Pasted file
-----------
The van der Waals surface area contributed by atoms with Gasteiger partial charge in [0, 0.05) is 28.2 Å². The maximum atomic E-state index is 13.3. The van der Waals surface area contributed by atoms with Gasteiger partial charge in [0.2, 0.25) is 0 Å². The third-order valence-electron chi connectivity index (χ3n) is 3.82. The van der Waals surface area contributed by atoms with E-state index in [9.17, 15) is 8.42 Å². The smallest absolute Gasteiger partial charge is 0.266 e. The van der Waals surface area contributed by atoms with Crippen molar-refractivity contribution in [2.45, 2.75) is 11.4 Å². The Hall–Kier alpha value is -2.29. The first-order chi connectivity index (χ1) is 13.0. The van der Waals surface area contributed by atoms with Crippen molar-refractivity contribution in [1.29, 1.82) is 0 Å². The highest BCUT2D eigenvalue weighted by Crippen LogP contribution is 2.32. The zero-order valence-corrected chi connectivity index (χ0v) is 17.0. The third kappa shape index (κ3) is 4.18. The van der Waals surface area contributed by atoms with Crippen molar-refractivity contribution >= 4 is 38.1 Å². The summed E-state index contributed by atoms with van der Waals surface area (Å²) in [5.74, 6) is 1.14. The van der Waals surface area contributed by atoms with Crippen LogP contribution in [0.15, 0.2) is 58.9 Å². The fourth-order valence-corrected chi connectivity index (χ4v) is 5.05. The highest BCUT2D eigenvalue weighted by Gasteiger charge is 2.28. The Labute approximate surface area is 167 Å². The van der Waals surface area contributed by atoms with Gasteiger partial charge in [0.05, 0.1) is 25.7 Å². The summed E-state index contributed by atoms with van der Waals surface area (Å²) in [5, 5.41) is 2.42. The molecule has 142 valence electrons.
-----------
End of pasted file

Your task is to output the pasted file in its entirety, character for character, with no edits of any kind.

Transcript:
The van der Waals surface area contributed by atoms with Gasteiger partial charge in [0, 0.05) is 28.2 Å². The maximum atomic E-state index is 13.3. The van der Waals surface area contributed by atoms with Gasteiger partial charge in [0.2, 0.25) is 0 Å². The third-order valence-electron chi connectivity index (χ3n) is 3.82. The van der Waals surface area contributed by atoms with E-state index in [9.17, 15) is 8.42 Å². The smallest absolute Gasteiger partial charge is 0.266 e. The van der Waals surface area contributed by atoms with Crippen molar-refractivity contribution in [2.45, 2.75) is 11.4 Å². The Hall–Kier alpha value is -2.29. The first-order chi connectivity index (χ1) is 13.0. The van der Waals surface area contributed by atoms with Crippen molar-refractivity contribution in [1.29, 1.82) is 0 Å². The highest BCUT2D eigenvalue weighted by Crippen LogP contribution is 2.32. The zero-order valence-corrected chi connectivity index (χ0v) is 17.0. The third kappa shape index (κ3) is 4.18. The van der Waals surface area contributed by atoms with Crippen molar-refractivity contribution >= 4 is 38.1 Å². The summed E-state index contributed by atoms with van der Waals surface area (Å²) in [5.74, 6) is 1.14. The van der Waals surface area contributed by atoms with Crippen LogP contribution in [0.15, 0.2) is 58.9 Å². The fourth-order valence-corrected chi connectivity index (χ4v) is 5.05. The highest BCUT2D eigenvalue weighted by Gasteiger charge is 2.28. The Labute approximate surface area is 167 Å². The van der Waals surface area contributed by atoms with Gasteiger partial charge in [0.05, 0.1) is 25.7 Å². The summed E-state index contributed by atoms with van der Waals surface area (Å²) in [5, 5.41) is 2.42. The molecule has 142 valence electrons.